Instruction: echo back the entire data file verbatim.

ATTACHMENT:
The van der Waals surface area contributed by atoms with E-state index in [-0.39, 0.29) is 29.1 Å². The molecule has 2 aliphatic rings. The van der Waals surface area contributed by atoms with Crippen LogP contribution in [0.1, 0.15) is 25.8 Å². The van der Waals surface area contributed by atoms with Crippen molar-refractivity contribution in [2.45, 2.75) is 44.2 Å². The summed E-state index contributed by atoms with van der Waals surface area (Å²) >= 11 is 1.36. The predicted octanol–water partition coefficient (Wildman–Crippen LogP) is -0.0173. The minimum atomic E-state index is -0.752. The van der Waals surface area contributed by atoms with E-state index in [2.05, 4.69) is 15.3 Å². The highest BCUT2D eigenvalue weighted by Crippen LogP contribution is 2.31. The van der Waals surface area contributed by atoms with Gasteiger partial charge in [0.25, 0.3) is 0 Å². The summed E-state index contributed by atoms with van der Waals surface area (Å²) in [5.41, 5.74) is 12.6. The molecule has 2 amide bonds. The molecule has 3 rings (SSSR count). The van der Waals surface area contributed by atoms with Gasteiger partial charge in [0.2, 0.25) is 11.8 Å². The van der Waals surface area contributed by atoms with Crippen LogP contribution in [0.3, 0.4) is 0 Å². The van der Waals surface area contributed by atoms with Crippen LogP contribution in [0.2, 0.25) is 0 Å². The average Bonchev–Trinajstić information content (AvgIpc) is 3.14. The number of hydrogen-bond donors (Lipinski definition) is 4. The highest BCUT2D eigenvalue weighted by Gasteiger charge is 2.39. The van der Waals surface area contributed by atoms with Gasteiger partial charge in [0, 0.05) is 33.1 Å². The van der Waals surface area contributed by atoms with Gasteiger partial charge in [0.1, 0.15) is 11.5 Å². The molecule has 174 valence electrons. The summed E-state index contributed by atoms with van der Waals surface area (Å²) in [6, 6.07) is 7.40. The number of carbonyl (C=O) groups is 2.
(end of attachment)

The van der Waals surface area contributed by atoms with E-state index in [-0.39, 0.29) is 29.1 Å². The molecule has 2 aliphatic rings. The van der Waals surface area contributed by atoms with Crippen LogP contribution in [0.1, 0.15) is 25.8 Å². The van der Waals surface area contributed by atoms with Crippen molar-refractivity contribution in [2.45, 2.75) is 44.2 Å². The summed E-state index contributed by atoms with van der Waals surface area (Å²) >= 11 is 1.36. The predicted octanol–water partition coefficient (Wildman–Crippen LogP) is -0.0173. The minimum atomic E-state index is -0.752. The van der Waals surface area contributed by atoms with E-state index in [2.05, 4.69) is 15.3 Å². The highest BCUT2D eigenvalue weighted by Crippen LogP contribution is 2.31. The van der Waals surface area contributed by atoms with Gasteiger partial charge in [0.25, 0.3) is 0 Å². The summed E-state index contributed by atoms with van der Waals surface area (Å²) in [5.41, 5.74) is 12.6. The molecule has 2 amide bonds. The molecule has 3 rings (SSSR count). The van der Waals surface area contributed by atoms with Gasteiger partial charge in [0.2, 0.25) is 11.8 Å². The van der Waals surface area contributed by atoms with Crippen LogP contribution in [0.3, 0.4) is 0 Å². The van der Waals surface area contributed by atoms with Crippen LogP contribution in [0.2, 0.25) is 0 Å². The average Bonchev–Trinajstić information content (AvgIpc) is 3.14. The number of hydrogen-bond donors (Lipinski definition) is 4. The highest BCUT2D eigenvalue weighted by Gasteiger charge is 2.39. The van der Waals surface area contributed by atoms with Gasteiger partial charge in [0, 0.05) is 33.1 Å². The van der Waals surface area contributed by atoms with Gasteiger partial charge in [0.1, 0.15) is 11.5 Å². The molecule has 174 valence electrons. The summed E-state index contributed by atoms with van der Waals surface area (Å²) in [6, 6.07) is 7.40. The number of carbonyl (C=O) groups is 2.